PETALING JAYA • Malaysia has reported a 150 per cent increase in patient arrivals at its Covid-19 assessment centres (CACs), even as the government speeds up its pace of vaccination in a bid to reach herd immunity by the year end.
The assessment centres were set up to monitor Covid-19 patients undergoing home treatment.
Health Director-General Noor Hisham Abdullah said that due to an overwhelming influx of patients, a new call centre will be set up to receive calls from those who are directed to report to the CACs.
"The number of patient arrivals surged from 4,000 daily to 10,000 a day on June 5.
"The number of active cases under CAC monitoring has also increased by 108 per cent from 5,300 a day to 11,000 a day," he said in a statement on Wednesday.
He added that there has been an increase in cases referred for hospitalisation, called step-up care, from nine to 35 for the May 23 to June 5 period.
Tan Sri Noor Hisham said that with the strain on staff at CACs in such a short period of time, the phone lines are frequently congested.
"The Health Ministry will set up a call centre to help receive calls from symptomatic patients to be channelled to a suitable CAC, field general inquiries concerning home quarantine, and channel emergency calls, he said.
Malaysia's most populous state Selangor has been Malaysia's worst affected state, with the most coronavirus cases.
Selangor yesterday had the most cases with 1,510 infections, followed by 769 in the federal territory of Kuala Lumpur and 631 in Sarawak state.
A total 5,671 infections were reported yesterday, bringing the cumulative caseload to 639,562.
There are 198 CACs in the country, each having a team comprising a family medicine specialist, public health specialist, medical officer, assistant medical officer, nurses, and an assistant environmental health officer.
Dr Noor Hisham said the CACs were set up to assess individuals who are confirmed to be Covid-19 positive and to determine whether they are suitable to undergo quarantine at home, or have to be admitted to either quarantine and low-risk treatment centres (PKRC), or hospitals.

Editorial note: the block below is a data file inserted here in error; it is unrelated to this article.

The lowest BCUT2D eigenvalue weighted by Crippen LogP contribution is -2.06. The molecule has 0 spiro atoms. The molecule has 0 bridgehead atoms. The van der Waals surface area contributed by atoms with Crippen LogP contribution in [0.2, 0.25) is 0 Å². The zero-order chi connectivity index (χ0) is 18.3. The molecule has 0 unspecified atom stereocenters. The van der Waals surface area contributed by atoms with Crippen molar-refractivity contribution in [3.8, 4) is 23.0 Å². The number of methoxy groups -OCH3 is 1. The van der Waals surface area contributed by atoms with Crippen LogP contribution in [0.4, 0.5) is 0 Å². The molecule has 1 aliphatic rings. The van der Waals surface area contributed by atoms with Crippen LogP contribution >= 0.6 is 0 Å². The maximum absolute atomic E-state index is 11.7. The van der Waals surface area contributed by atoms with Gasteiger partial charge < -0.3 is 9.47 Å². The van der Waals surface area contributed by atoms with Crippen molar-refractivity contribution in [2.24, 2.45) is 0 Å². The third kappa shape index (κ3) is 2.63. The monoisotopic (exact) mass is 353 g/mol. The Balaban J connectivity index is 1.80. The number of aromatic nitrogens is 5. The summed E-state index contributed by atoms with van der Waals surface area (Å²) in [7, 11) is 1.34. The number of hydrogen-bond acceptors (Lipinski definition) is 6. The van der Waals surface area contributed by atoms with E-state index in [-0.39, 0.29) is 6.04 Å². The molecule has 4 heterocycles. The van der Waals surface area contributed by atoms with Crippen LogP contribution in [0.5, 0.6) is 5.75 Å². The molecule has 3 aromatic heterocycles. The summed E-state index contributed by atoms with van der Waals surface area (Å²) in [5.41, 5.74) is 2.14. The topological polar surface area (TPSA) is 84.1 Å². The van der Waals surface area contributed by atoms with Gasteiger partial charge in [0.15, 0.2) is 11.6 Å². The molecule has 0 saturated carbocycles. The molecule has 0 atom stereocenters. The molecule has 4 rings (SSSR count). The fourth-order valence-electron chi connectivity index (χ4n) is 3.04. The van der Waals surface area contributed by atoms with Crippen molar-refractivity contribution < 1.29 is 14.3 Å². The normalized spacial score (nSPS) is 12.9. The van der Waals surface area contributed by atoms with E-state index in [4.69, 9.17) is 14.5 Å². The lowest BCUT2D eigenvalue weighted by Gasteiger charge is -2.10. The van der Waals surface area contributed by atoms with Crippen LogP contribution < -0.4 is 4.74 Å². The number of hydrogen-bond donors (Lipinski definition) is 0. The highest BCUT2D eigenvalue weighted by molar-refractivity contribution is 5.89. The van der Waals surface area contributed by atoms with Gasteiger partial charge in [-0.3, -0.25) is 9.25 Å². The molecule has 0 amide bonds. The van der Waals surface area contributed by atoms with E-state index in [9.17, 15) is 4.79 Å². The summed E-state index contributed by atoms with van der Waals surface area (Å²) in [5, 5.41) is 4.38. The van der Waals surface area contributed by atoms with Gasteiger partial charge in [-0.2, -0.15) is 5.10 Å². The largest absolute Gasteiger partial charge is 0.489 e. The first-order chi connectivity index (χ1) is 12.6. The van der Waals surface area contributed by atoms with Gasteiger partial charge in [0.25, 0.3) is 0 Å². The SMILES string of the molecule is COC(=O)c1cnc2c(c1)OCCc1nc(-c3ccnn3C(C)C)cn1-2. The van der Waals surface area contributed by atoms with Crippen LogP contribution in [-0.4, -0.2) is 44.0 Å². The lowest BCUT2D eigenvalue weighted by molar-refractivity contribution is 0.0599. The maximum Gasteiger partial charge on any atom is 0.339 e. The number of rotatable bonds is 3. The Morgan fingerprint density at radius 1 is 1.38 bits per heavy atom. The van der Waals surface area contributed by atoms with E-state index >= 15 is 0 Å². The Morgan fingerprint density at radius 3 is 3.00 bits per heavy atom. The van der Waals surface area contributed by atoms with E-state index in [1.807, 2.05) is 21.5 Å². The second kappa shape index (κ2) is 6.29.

"This initiative was able to reduce congestion in hospitals when the country was faced with a steep increase in Covid-19 cases.
"Category 1 (asymptomatic) and 2 (mild symptoms) patients were monitored by CACs, while hospitals focused on treating patients in Category 3 and above," he said.
Meanwhile, the government has been speeding up the pace of its vaccination campaign.
For the second day in a row on Wednesday, it administered over 150,000 doses of the Covid-19 vaccine in a bid to reach herd immunity by year end.
According to the latest data from the Covid-19 Vaccine Supply Access Guarantee (JKJAV), Malaysia has so far dispensed more than 3.9 million doses of the Covid-19 vaccine as at Wednesday.
Close to 4 per cent of Malaysia's 32 million population - a total of 1,220,939 of them - are fully vaccinated.
National Covid-19 Immunisation Programme coordinating minister Khairy Jamaluddin said on Wednesday that the government will continue to ramp up vaccination capacity in the Klang Valley that comprises Kuala Lumpur, Putrajaya and most districts in Selangor.
"The key now is to ensure we hit this consistently as we move towards 200,000 (doses) per day," said the JKJAV co-chair on Twitter.
THE STAR/ASIA NEWS NETWORK